• Anonanonanon says:

          I was having this conversation with a coworker this morning! It is basically IMPOSSIBLE to screen for it before marriage (at least for a first marriage). I was saying how beneficial it was the second time around that I was coming into the marriage with a kid and a career, so I could easily “screen” for it and the expectations were set from day one.

          We have a VERY similar distribution to yours! I prefer that I do the intensive cleaning because that’s the kind of stuff I can kind of schedule for when I feel like it, while the dishes and trash etc. that my husband does have to be done every day. He does most of the child well-visits as well since he simply has more PTO than I do.

          One thing I learned from my first marriage is not to keep score, we all keep it in our own favor if we do. I think this time around my husband and I do a great job of evaluating what makes the most sense at the time. ie if one of us has to stay home with a sick kid, it doesn’t matter who did it last time etc. It matters what makes the most sense that day in terms of PTO balance, who has an important meeting, etc.

          • Glad it worked out for you the second time around! Is it also your husband’s 2nd time around, or his first marriage with a kid?

          • Anonanonanon says:

            His first marriage and first time with a kid around (we’ve since had a second). But he was in his mid-30s when we married so he was used to caring for a house etc. on his own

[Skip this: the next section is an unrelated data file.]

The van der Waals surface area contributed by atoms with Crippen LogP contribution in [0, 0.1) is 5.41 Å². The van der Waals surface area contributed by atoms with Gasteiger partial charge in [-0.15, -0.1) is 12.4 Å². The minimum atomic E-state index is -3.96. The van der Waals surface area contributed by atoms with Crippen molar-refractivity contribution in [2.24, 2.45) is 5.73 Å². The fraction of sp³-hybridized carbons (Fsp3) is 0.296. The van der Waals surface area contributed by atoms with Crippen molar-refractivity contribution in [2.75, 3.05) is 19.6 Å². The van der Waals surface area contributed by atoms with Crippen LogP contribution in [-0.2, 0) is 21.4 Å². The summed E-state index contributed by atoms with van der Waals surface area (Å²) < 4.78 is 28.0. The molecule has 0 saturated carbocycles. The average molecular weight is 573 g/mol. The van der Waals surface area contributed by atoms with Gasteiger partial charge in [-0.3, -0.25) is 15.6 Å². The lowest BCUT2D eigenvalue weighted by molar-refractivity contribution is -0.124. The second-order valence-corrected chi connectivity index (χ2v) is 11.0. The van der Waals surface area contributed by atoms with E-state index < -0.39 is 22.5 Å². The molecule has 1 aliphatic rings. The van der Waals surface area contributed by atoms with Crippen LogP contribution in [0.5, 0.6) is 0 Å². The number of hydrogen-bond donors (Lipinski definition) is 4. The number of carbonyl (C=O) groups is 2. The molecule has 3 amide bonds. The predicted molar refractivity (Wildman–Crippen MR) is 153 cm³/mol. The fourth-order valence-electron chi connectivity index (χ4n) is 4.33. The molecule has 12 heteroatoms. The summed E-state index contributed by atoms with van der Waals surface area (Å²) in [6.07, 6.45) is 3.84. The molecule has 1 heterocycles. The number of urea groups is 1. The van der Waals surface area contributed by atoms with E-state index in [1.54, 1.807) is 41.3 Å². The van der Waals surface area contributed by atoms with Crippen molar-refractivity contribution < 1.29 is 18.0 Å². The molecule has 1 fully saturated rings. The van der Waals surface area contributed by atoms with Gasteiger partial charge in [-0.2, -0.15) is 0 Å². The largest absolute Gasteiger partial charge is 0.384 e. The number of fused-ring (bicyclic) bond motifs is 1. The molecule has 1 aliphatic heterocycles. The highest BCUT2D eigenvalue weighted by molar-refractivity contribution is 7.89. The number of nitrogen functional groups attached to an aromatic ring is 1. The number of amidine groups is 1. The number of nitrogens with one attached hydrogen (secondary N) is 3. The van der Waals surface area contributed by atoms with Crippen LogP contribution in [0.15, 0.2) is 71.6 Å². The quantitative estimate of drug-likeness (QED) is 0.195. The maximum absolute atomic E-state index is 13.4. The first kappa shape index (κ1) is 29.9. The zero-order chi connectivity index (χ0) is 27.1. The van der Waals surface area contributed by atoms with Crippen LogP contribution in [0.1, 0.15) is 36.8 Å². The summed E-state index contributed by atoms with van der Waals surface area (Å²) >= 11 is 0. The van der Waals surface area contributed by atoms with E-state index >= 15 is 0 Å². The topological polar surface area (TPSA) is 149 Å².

• +1. My DH had to be home today because we’re getting new windows. He decided to take the day off and has ambitious plans to: 1) flip all the kids closets to spring clothes 2) make a list of any spring clothes they still need 3) do mega laundry including all the sheets and towels 4) clean out our junk drawer/ section of the room 5) install the new screen door and 6) organize the pantry. If the windows are done early, he’ll head out and buy the clothes on the list.

      He planned all of this without really talking to me, just asking what was on my “spring cleaning” list – the closets/ clothes were my big stressor at home, so he said he’d get that done first. He’s confident he’ll have it all done by the time I pick up the kids after work.

      We’re both excited to see what a day off (that isn’t taken up by sick kids or family vacations) actually looks like. This might be a total game changer in how we approach PTO. It might be worth burning a day in the spring for him, a day in the fall for me, to get these huge chores out of the way so we can actually relax when we’re home together.

      • Wow. That’s an ambitious list. I feel like it would take me a week to do all that! Or maybe my closets and junk drawer are just that terrible.

        • Yes he’s way more efficient than I am at this stuff. I think because I hem and haw and try to be perfect, and he just throws out things. Which is why he’s the right one to be tackling the list, obviously.

  3. anonanon says:

    Nap Mats for Toddlers – Any recommendations? My kid’s school has cots, but all the kids bring nap mats. I see like 50 options on Amazon, should I just randomly choose one? Any that you all particularly like? Thanks!

  4. Does kiwi turn brown if you cut it early? Would like to prepare a fruit salad in advance. Do I need to wait to add the kiwi? I’ve never not eaten it right away!

    • Spirograph says:

      How early are we talking? It doesn’t turn brown, but after a day or two it will turn darker green and the texture will get mushier.

      • About 24 hours. I’m mixing it with cantaloupe, strawberries, and blueberries. I’m not worried about those. But to cut down on my workload at the time of our big family dinner, I might do the other stuff 24 hours in advance and the kiwi the morning of to eat in the late afternoon. Thanks so much!!